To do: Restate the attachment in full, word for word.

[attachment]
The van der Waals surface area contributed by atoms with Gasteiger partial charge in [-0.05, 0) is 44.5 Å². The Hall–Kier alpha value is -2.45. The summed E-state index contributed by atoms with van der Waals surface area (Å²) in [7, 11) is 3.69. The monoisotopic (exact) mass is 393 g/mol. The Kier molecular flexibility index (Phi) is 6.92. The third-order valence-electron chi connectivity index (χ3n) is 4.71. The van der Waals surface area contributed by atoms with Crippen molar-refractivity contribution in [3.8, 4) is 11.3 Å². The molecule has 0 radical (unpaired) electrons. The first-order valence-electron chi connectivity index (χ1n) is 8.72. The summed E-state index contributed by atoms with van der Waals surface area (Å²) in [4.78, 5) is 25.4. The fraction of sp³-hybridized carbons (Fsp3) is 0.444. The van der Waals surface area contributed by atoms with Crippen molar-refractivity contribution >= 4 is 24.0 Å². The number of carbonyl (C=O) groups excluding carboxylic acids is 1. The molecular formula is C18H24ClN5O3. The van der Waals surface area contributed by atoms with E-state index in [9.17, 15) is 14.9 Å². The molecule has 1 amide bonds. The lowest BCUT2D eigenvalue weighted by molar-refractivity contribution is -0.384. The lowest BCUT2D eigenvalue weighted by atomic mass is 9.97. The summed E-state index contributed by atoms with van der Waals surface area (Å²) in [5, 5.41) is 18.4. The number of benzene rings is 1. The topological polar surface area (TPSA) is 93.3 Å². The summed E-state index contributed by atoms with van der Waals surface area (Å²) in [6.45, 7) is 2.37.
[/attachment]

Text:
The van der Waals surface area contributed by atoms with Gasteiger partial charge in [-0.05, 0) is 44.5 Å². The Hall–Kier alpha value is -2.45. The summed E-state index contributed by atoms with van der Waals surface area (Å²) in [7, 11) is 3.69. The monoisotopic (exact) mass is 393 g/mol. The Kier molecular flexibility index (Phi) is 6.92. The third-order valence-electron chi connectivity index (χ3n) is 4.71. The van der Waals surface area contributed by atoms with Crippen molar-refractivity contribution in [3.8, 4) is 11.3 Å². The molecule has 0 radical (unpaired) electrons. The first-order valence-electron chi connectivity index (χ1n) is 8.72. The summed E-state index contributed by atoms with van der Waals surface area (Å²) in [4.78, 5) is 25.4. The fraction of sp³-hybridized carbons (Fsp3) is 0.444. The van der Waals surface area contributed by atoms with Crippen molar-refractivity contribution >= 4 is 24.0 Å². The number of carbonyl (C=O) groups excluding carboxylic acids is 1. The molecular formula is C18H24ClN5O3. The van der Waals surface area contributed by atoms with E-state index in [9.17, 15) is 14.9 Å². The molecule has 1 amide bonds. The lowest BCUT2D eigenvalue weighted by molar-refractivity contribution is -0.384. The lowest BCUT2D eigenvalue weighted by atomic mass is 9.97. The summed E-state index contributed by atoms with van der Waals surface area (Å²) in [5, 5.41) is 18.4. The number of benzene rings is 1. The topological polar surface area (TPSA) is 93.3 Å². The summed E-state index contributed by atoms with van der Waals surface area (Å²) in [6.45, 7) is 2.37.